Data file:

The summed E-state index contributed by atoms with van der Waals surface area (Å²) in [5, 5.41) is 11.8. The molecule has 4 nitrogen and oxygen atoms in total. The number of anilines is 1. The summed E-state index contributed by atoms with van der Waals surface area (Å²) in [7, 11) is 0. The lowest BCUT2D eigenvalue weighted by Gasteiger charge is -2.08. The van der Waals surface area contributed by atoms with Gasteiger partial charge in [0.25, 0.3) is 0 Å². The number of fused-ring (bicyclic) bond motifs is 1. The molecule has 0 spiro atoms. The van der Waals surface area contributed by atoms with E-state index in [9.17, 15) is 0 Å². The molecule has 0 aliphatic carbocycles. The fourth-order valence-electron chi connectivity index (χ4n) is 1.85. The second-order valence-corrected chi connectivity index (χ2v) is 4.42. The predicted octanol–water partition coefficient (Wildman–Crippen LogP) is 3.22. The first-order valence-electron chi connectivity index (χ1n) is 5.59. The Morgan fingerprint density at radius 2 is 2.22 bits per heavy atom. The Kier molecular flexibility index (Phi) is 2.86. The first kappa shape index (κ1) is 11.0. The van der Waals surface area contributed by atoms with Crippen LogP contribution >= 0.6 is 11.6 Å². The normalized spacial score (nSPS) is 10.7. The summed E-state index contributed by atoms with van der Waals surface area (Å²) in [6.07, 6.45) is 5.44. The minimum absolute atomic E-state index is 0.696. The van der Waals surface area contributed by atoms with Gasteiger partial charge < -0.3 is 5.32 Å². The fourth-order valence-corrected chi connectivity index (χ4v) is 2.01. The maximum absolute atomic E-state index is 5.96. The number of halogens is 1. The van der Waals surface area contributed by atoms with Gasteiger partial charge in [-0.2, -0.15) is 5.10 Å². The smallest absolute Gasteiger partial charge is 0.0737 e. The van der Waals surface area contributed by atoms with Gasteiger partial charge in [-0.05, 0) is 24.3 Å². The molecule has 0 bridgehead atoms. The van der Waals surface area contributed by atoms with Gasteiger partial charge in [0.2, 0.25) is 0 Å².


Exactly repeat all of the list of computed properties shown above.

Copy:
The summed E-state index contributed by atoms with van der Waals surface area (Å²) in [5, 5.41) is 11.8. The molecule has 4 nitrogen and oxygen atoms in total. The number of anilines is 1. The summed E-state index contributed by atoms with van der Waals surface area (Å²) in [7, 11) is 0. The lowest BCUT2D eigenvalue weighted by Gasteiger charge is -2.08. The van der Waals surface area contributed by atoms with Gasteiger partial charge in [0.25, 0.3) is 0 Å². The number of fused-ring (bicyclic) bond motifs is 1. The molecule has 0 spiro atoms. The van der Waals surface area contributed by atoms with E-state index in [9.17, 15) is 0 Å². The molecule has 0 aliphatic carbocycles. The fourth-order valence-electron chi connectivity index (χ4n) is 1.85. The second-order valence-corrected chi connectivity index (χ2v) is 4.42. The predicted octanol–water partition coefficient (Wildman–Crippen LogP) is 3.22. The first-order valence-electron chi connectivity index (χ1n) is 5.59. The Morgan fingerprint density at radius 2 is 2.22 bits per heavy atom. The Kier molecular flexibility index (Phi) is 2.86. The first kappa shape index (κ1) is 11.0. The van der Waals surface area contributed by atoms with Crippen LogP contribution >= 0.6 is 11.6 Å². The normalized spacial score (nSPS) is 10.7. The summed E-state index contributed by atoms with van der Waals surface area (Å²) in [6.07, 6.45) is 5.44. The minimum absolute atomic E-state index is 0.696. The van der Waals surface area contributed by atoms with Gasteiger partial charge < -0.3 is 5.32 Å². The fourth-order valence-corrected chi connectivity index (χ4v) is 2.01. The maximum absolute atomic E-state index is 5.96. The number of halogens is 1. The van der Waals surface area contributed by atoms with Gasteiger partial charge in [-0.2, -0.15) is 5.10 Å². The smallest absolute Gasteiger partial charge is 0.0737 e. The van der Waals surface area contributed by atoms with Gasteiger partial charge in [-0.05, 0) is 24.3 Å². The molecule has 0 bridgehead atoms. The van der Waals surface area contributed by atoms with Gasteiger partial charge in [0.2, 0.25) is 0 Å².